It’s not often that a team picks up a 1,000-yard receiver as a transfer and can play him nearly a month later.
However, the Oklahoma Sooners will now receive this rare opportunity as former Penn State wide receiver Justin Brown joins the team for the upcoming season.
Under the recent sanctions placed on Penn State, players are able to transfer to another team without having to sit out a season. Brown became the ninth player to transfer in hopes of having another shot at a bowl game and conference championship.
With the Sooners, a conference championship game is not the only championship game that may be in store for Brown this season.
Now that Brown is in the fold, the Sooner’s receiving corps has added a player with 73 career receptions and 1,047 yards in three seasons. The Sooners ranked third in the Big 12 last season in receiving yards and are returning a Heisman trophy candidate in quarterback Landry Jones, who is the school’s all-time leader in passing yards.
So, what kind of impact will Brown have on an already high-powered Sooner’s offense?
He is one of the few Sooner’s wide receivers who have game experience and are currently eligible to play.
Now that Kameel Jackson is no longer on the team and Jaz Reynolds and Trey Franks are still suspended, Brown joins Kenny Stills as the only two receivers who are currently eligible to play in Week 1.
Stills started 11 games last season and had 61 catches for 849 yards, giving him 1,635 total receiving yards in his career.
Stills and Brown will give Landry at least two experienced receivers to throw to until Reynolds and Franks have their suspensions lifted.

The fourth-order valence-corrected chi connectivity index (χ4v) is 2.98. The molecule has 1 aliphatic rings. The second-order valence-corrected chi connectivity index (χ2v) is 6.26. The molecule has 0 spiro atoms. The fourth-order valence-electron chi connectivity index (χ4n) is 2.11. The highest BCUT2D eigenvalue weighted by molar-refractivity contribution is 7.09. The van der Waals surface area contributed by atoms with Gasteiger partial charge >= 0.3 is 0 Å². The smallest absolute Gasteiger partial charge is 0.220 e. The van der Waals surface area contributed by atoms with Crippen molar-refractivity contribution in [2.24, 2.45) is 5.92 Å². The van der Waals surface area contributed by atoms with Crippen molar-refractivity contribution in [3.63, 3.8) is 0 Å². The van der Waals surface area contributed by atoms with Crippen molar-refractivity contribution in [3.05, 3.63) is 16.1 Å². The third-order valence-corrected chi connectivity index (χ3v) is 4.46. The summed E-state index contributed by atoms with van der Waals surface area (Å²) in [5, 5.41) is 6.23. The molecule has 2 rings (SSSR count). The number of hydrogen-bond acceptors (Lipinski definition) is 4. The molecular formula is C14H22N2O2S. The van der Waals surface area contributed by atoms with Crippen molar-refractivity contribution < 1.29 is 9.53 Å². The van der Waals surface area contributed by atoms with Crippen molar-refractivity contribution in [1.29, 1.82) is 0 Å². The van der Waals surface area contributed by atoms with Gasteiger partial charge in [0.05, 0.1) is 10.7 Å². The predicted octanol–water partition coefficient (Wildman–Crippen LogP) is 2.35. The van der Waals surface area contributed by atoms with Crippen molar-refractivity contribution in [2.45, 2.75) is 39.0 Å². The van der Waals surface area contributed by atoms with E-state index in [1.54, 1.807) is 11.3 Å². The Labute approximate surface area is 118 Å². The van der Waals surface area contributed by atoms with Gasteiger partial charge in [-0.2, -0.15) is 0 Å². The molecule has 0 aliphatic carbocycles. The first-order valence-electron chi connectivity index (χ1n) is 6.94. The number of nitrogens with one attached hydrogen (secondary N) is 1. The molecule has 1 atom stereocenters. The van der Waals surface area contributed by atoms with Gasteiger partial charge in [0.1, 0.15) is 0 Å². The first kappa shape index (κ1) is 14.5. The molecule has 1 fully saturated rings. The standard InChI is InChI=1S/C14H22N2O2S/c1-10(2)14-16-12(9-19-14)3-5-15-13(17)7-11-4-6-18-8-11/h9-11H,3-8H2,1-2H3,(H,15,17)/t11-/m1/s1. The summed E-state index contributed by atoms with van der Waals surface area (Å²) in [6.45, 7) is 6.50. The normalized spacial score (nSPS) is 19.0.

Sooners coach Bob Stoops is also excited to have an experienced receiver in Brown now in the fold for this season.
In an article by Jake Trotter on the ESPN Dallas/Fort Worth website, Stoops was quoted after watching Brown in his first practice with the Sooners, despite not having seen him in pads just yet.
“I can’t say enough, looking out there today and you see him added to the equation, a guy that’s a senior that has three years’ experience playing and fighting people, crack-back blocking on people, catching the ball,” Stoops said. “He’s a natural catching the football. He’s going to bring a ton. It’s going to be exciting.”
With Stills, Brown and freshman Troy Metoyer, the Sooners' offense will have a chance to not miss a beat after ranking fifth in NCAA Division I in passing yards last season.
Jones also has another receiver who is at least 6’3” now that Brown has joined the program.
But Brown may also have an impact in another area for the Sooners.
As Trotter’s article mentions, Brown will also return punts this season.
In three seasons, Brown has returned 49 punts for a total of 338 yards, giving him an average of 6.9 yards per return.
The Sooners, meanwhile, ranked third in the Big 12 in punt return yardage but ranked last in the conference in kickoff return yards. The team averaged 8.7 yards per punt return last season.
Brown’s size and ability on special teams means that the Sooners' return game will also receive a boost now that he joined the team.
Brown leaves Penn State ranked 20th on the school’s all-time receiving yards list after playing his first three seasons with the team. And leaving the school in the first place was no easy decision, as an article by Jason Kersey on NewsOK.com contains a quote from Brown on his transfer.
“It was very difficult under the circumstances,” Brown said, “but it was the decision that was best for me and my family. There’s no disrespect to Penn State and the players. I still talk to the players.
“They’re still part of my family. I still talk to them every day. I’m trying to get to know a new family now.”
Although he may never have wanted to be in this position, Brown’s transfer to the Sooners gives him another opportunity at postseason play and possibly a chance at a national championship game appearance.
For the Sooners, well, they just turned a question mark at a position into an exclamation point.